Travel, Writing, Life

Karen Shoemaker

Friday, September 18, 2020

This week Facebook offered up a flurry of five-year-old memories of a trip to New York City, sparked by a photo of me standing in front of the KGB Bar sign that was taken just before I was to give a reading there. The photographer was my good friend Teri Youmans, a poet from Jacksonville Florida, who a year later would travel with me to London where we both would read at a place called the Horse Hospital, an event venue that was, in the distant past – not surprisingly – an actual horse hospital in that historic city.

This week my planner also offered me two full weeks of smudged pages, sad evidence of a multitude of erasures. If not for the Covid pandemic, I would be in Greece right now, this time in the company of another writing friend, Dorothy Ramsey, with whom I’ve joined dreams to create writing retreats in exotic locations. Our first planned endeavor was/is a writers’ retreat in “the birthplace of literature,” but travel bans put a temporary kibosh on that.  

What I mean to say here is, I miss traveling. I miss every memory-making moment, every mundane detail, every rushed, almost-missed connection, every blurred photo op, every blistered heel, every life-changing epiphany born of confusion and fatigue. I miss it all.

What about you? What do you miss from the Before Time? The days before the pandemic?

I know I’ve been incredibly lucky, all my life in general but here I’m referring specifically to the time during the pandemic. My family and I have remained safe and healthy, and I’ve actually had more time to focus on writing. My writing life, though I publish mostly “Nebraska stories,” has been deeply connected to my traveling life. Better writers than I – Cather and Kristeva, for example – have addressed the need for a kind of exile from the motherland in order to grow, to truly see the meaning of home. For me, to experience voluntary exile, the kind of disruption of routine that is the very nature of traveling, is to experience exhilaration and growth beneficial, and even necessary, to my writing.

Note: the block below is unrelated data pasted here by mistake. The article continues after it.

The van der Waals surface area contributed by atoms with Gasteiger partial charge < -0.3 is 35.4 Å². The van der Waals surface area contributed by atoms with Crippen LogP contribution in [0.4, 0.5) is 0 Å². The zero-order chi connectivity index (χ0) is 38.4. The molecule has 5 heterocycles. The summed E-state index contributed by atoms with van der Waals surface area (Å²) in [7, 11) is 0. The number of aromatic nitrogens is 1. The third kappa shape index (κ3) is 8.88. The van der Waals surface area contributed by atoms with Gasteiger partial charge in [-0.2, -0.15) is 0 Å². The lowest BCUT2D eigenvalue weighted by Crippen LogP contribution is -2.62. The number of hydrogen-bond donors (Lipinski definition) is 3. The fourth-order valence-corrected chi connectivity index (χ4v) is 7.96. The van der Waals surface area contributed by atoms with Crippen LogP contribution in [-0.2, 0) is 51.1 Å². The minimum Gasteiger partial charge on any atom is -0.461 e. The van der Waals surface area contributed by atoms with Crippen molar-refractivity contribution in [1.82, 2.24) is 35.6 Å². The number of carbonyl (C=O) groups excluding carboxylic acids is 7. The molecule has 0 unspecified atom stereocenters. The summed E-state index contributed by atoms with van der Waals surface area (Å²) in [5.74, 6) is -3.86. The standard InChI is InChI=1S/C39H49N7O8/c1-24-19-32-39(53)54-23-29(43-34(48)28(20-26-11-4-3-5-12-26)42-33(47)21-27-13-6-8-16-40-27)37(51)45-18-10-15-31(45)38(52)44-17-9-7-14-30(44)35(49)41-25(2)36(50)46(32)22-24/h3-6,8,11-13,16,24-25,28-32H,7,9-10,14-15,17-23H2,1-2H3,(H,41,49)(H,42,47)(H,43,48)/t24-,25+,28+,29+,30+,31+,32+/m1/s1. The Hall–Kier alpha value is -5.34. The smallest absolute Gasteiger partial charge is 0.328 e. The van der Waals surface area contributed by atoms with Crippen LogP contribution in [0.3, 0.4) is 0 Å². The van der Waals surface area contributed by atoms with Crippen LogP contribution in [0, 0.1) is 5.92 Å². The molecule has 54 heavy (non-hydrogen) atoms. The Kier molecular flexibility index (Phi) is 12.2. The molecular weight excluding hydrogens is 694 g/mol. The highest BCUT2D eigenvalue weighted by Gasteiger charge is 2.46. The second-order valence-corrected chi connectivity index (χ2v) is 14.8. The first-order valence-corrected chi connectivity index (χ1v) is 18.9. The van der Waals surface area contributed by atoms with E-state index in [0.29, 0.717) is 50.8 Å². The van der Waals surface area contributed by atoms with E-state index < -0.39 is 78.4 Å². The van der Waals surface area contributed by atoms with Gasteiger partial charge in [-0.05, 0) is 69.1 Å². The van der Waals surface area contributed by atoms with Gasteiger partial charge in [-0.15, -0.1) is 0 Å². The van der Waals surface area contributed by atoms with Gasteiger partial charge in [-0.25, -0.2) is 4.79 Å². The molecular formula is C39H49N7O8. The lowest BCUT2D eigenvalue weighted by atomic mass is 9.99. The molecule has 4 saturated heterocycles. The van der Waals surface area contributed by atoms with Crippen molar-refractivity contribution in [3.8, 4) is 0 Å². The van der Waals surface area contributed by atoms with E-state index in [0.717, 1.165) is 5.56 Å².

In some ways, the months of this pandemic has felt like a kind of exile. Even though I am living almost entirely within the confines of my house, yard and neighborhood, breaking out now and then to pick up groceries or other essentials, I still feel as if I’m in a foreign country, sometimes. Where is this familiar place now that the context all around us has changed? Who even is this person living my life now?  

Life keeps moving, despite and because of all the changes, and here at Larksong we’re moving into a new phase, expanding and growing our community. This week we launched a series on-line classes at Larksong with a new group of leaders and writers. The ever-inspiring Lucy Adkins began a 4-week Memoir Writing class, Grace Bauer led a fabulous two-day poetry workshop, and I began a 5-week MFA-style writers’ workshop with a small group of dedicated writers.

It was an exhilarating launch of events for our young organization. I loved a million things about it – not the least of which was being able to write over the erasure smudges in my planner, recording details of the life we’re living now, COVID be damned.

P.S... A note about our trip to Greece - I hasten to say those dreams are delayed, not ended. We have re-scheduled it for next September! Check out the details on our website under Workshops. Join us!


Larksong is committed to supporting both the writers who come to us for instruction and the writers who come to us to teach. We keep our class fees low, offer free programming, and pay our instructors. Please consider supporting our mission by making a tax-deductible donation.